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Found 7 results

  1. What if . . . the National Association of Evangelicals (or National Council of Churches, etc.) declared that the Church of Jesus Christ of Latter-day Saints was both Christian and sufficiently orthodox? Would you really want this? You'd be labeled Christian and would probably see criticisms and protests die down. However, would that make it harder to highlight modern revelation and doctrinal differences? Would there be a greater danger of the faithful leaving the church due to interfaith marriages? Could the church eventually be swallowed up by the larger faith tradition that embraced it? Thoughts?
  2. Perhaps the title was a trigger. Many Evangelicals, and perhaps others, accuse members of not reading the Bible 'in context.' Frankly, most of us are guilty from time to time. We have our pet verses and our favored passages--the ones that seem to prove our beliefs. My simple suggestion for understanding any scripture in context: Read it through quickly--even by scanning. For example, try reading the Bible for 10-chapters a day. Skim over the so-and-so beget so-and-so, go quickly over the elements including in building the tabernacle--just get the big picture of what is happening. You will finish in about 3-4 months. Afterwards, when someone comes a long and brings you a "magic-bullet" verse, supposedly proving something that seems odd, there will be a sense. They may seem to have a point. You may not have an immediate answer. However, Holy Spirit will shield you, and you will just know that this "proof" doesn't fit the big picture of scripture. Thoughts?
  3. Richard Mouw, retired president of Fuller Theological Seminary, and long-time veteran of Evangelical-Mormon dialogues, believes the LDS may be approaching orthodoxy.. I admit to only have glanced over the article myself. However, the idea tracks with similar ideas expressed by a pastor in our area, after meeting with one of the 12 apostles. Thoughts?
  4. I just read a Christianity Today article highlighting Canada's relationship with its evangelicals--including how evangelicals feel about LBGT issues and abortion. Overall, I'm guessing we track similarly to LDS. We don't approve of abortion or same-sex marriage, though many of us "accept" them (tolerate?). Given those social issue agreements, and our general cultural similarities (we're out of step with mainstream culture), I found the attitudes of other religions towards Evangelicals a bit surprising. Here's the quote: A composite score calculated by subtracting “negative” views from “positive” views gave an interesting picture of how evangelicals are viewed by people of other faiths. Roman Catholics have the most favorable view of evangelicals in Canada with a score of +34. Evangelicals like themselves a lot, amassing a score of +69. The groups that are the least enthusiastic about evangelicals are atheists with a score of -50, followed closely by Muslims at -41 and Mormons at -37. Yikes. I'm guessing we've not done a good job of loving our neighbors. Do you think LDS would fair better with atheists and Muslims? Evangelicals?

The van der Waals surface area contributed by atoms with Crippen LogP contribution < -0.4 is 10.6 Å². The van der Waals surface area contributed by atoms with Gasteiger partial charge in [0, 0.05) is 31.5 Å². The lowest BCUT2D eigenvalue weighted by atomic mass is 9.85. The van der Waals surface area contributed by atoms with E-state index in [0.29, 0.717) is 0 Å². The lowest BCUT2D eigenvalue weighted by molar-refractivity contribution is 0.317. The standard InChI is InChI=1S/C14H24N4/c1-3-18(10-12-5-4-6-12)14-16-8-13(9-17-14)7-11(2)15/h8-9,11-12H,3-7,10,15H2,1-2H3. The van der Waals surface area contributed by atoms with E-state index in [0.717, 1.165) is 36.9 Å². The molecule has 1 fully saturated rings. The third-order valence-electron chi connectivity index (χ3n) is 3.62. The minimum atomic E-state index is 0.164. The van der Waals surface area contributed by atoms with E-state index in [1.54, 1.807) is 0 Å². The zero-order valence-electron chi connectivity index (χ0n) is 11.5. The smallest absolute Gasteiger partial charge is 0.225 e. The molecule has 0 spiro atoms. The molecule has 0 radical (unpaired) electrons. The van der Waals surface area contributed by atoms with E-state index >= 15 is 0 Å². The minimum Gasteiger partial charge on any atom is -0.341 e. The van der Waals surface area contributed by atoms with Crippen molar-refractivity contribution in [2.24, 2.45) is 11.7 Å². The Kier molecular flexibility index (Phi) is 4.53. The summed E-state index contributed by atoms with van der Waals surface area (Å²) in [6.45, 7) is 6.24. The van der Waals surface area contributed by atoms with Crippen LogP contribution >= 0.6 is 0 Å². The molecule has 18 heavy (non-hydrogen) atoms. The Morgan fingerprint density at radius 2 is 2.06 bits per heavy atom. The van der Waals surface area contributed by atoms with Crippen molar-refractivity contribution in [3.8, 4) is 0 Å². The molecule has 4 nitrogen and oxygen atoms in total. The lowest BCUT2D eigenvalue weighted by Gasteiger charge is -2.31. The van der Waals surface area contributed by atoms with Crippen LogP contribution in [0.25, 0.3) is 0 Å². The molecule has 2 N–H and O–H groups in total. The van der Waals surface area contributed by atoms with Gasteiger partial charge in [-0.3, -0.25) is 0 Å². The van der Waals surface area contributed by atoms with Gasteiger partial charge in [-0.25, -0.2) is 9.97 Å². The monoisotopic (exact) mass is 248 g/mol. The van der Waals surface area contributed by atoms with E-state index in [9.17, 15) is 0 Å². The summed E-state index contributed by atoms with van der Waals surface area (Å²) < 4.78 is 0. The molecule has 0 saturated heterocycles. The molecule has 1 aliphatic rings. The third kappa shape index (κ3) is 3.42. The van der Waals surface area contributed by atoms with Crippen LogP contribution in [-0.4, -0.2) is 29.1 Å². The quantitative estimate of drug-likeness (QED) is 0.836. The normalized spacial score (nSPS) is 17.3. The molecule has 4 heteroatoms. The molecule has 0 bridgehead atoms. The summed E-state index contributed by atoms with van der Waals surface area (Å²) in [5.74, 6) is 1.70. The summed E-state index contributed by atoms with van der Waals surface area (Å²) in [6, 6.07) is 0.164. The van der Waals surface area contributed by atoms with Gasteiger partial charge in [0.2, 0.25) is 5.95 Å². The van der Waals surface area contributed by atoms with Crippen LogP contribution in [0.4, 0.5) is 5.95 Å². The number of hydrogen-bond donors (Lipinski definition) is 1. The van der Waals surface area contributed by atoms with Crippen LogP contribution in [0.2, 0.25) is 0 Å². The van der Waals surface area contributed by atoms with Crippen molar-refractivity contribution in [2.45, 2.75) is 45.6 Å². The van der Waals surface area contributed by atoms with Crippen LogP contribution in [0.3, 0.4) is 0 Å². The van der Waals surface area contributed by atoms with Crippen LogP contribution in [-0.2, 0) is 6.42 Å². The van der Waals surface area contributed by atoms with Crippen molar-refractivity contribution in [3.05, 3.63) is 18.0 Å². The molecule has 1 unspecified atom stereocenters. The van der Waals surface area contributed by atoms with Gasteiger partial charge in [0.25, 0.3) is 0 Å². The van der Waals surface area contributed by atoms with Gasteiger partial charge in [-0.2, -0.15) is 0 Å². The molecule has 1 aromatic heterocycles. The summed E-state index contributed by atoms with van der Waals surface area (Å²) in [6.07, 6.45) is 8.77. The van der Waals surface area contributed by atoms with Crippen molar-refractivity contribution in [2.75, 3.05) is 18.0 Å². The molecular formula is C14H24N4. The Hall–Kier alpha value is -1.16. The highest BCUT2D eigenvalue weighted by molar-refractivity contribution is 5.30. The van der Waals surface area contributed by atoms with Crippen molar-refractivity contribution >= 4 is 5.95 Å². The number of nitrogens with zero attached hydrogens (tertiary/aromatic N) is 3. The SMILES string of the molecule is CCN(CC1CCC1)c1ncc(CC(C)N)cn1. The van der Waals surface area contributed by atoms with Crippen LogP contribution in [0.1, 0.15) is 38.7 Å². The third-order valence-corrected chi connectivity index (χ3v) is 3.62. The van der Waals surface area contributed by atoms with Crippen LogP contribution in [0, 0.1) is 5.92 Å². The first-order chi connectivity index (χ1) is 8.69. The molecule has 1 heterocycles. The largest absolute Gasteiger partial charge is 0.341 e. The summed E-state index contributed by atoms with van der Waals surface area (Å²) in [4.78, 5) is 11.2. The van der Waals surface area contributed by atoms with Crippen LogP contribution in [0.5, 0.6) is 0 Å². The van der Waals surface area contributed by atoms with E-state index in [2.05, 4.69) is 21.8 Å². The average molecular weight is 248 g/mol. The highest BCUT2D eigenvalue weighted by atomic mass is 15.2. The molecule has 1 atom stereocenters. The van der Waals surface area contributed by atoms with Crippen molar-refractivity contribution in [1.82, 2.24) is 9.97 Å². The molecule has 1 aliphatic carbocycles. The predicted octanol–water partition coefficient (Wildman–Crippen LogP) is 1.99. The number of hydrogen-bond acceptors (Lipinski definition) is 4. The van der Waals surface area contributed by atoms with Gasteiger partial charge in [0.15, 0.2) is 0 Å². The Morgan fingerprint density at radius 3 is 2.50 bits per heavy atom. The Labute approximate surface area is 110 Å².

5. We often have great strings here. Several here, including myself, have enjoyed the book "How Wide the Divide"--a published conversation between an LDS professor and an Evangelical one. Bob MIllet (BYU) and Greg Johnson (evangelical pastor) engage in public dialogues from time to time. Then there is this: These are great to see. Yet, I'm guessing most here who have engaged in religious discussions with those of other faiths would describe the encounters as awkward, defensive, angry, unkind, or, at least, unpleasant. We could spiritualize the descriptions by saying there was a spirit of contention, or that the other person's demeanor was un-Christ-like. Why is quality interfaith dialogue so rare and so difficult--especially in person?
  6. I'm occasionally asked what a pentecosal preacher is doing hanging out at Especially--as a moderator! A short answer is that I hope to, in my own feeble way, simulate the kind of discussions and friendships detailed by LDS thinkers like Robert Millet:
  7. - At the Crossroads, Again: Mormon and Protestant Encounters in the Nineteenth and Twenty-First Centuries